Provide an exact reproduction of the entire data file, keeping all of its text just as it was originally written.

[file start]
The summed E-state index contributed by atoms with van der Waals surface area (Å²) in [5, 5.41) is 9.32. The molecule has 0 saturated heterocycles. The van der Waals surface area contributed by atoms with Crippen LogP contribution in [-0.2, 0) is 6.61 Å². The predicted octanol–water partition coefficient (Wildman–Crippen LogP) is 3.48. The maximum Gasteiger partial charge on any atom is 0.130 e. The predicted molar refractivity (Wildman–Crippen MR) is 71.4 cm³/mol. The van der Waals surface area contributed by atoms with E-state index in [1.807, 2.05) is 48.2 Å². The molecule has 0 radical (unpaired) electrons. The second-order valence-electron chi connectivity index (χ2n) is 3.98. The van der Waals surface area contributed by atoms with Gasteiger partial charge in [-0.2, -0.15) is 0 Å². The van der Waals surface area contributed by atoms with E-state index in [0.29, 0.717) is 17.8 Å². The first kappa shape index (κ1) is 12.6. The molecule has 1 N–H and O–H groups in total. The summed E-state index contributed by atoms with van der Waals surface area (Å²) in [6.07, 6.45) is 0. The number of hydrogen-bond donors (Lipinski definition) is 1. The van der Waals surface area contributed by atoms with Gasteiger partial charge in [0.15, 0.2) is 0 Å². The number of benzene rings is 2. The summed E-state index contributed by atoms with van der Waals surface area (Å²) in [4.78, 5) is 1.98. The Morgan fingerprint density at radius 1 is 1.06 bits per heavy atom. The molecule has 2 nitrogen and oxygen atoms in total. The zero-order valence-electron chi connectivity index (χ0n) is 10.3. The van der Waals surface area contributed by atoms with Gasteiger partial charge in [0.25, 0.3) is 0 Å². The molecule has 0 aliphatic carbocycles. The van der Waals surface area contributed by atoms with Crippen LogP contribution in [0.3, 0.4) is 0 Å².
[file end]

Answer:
The summed E-state index contributed by atoms with van der Waals surface area (Å²) in [5, 5.41) is 9.32. The molecule has 0 saturated heterocycles. The van der Waals surface area contributed by atoms with Crippen LogP contribution in [-0.2, 0) is 6.61 Å². The predicted octanol–water partition coefficient (Wildman–Crippen LogP) is 3.48. The maximum Gasteiger partial charge on any atom is 0.130 e. The predicted molar refractivity (Wildman–Crippen MR) is 71.4 cm³/mol. The van der Waals surface area contributed by atoms with E-state index in [1.807, 2.05) is 48.2 Å². The molecule has 0 radical (unpaired) electrons. The second-order valence-electron chi connectivity index (χ2n) is 3.98. The van der Waals surface area contributed by atoms with Gasteiger partial charge in [-0.2, -0.15) is 0 Å². The van der Waals surface area contributed by atoms with E-state index in [0.29, 0.717) is 17.8 Å². The first kappa shape index (κ1) is 12.6. The molecule has 1 N–H and O–H groups in total. The summed E-state index contributed by atoms with van der Waals surface area (Å²) in [6.07, 6.45) is 0. The number of hydrogen-bond donors (Lipinski definition) is 1. The van der Waals surface area contributed by atoms with Gasteiger partial charge in [0.15, 0.2) is 0 Å². The number of benzene rings is 2. The summed E-state index contributed by atoms with van der Waals surface area (Å²) in [4.78, 5) is 1.98. The Morgan fingerprint density at radius 1 is 1.06 bits per heavy atom. The molecule has 2 nitrogen and oxygen atoms in total. The zero-order valence-electron chi connectivity index (χ0n) is 10.3. The van der Waals surface area contributed by atoms with Gasteiger partial charge in [0.25, 0.3) is 0 Å². The molecule has 0 aliphatic carbocycles. The van der Waals surface area contributed by atoms with Crippen LogP contribution in [0.3, 0.4) is 0 Å².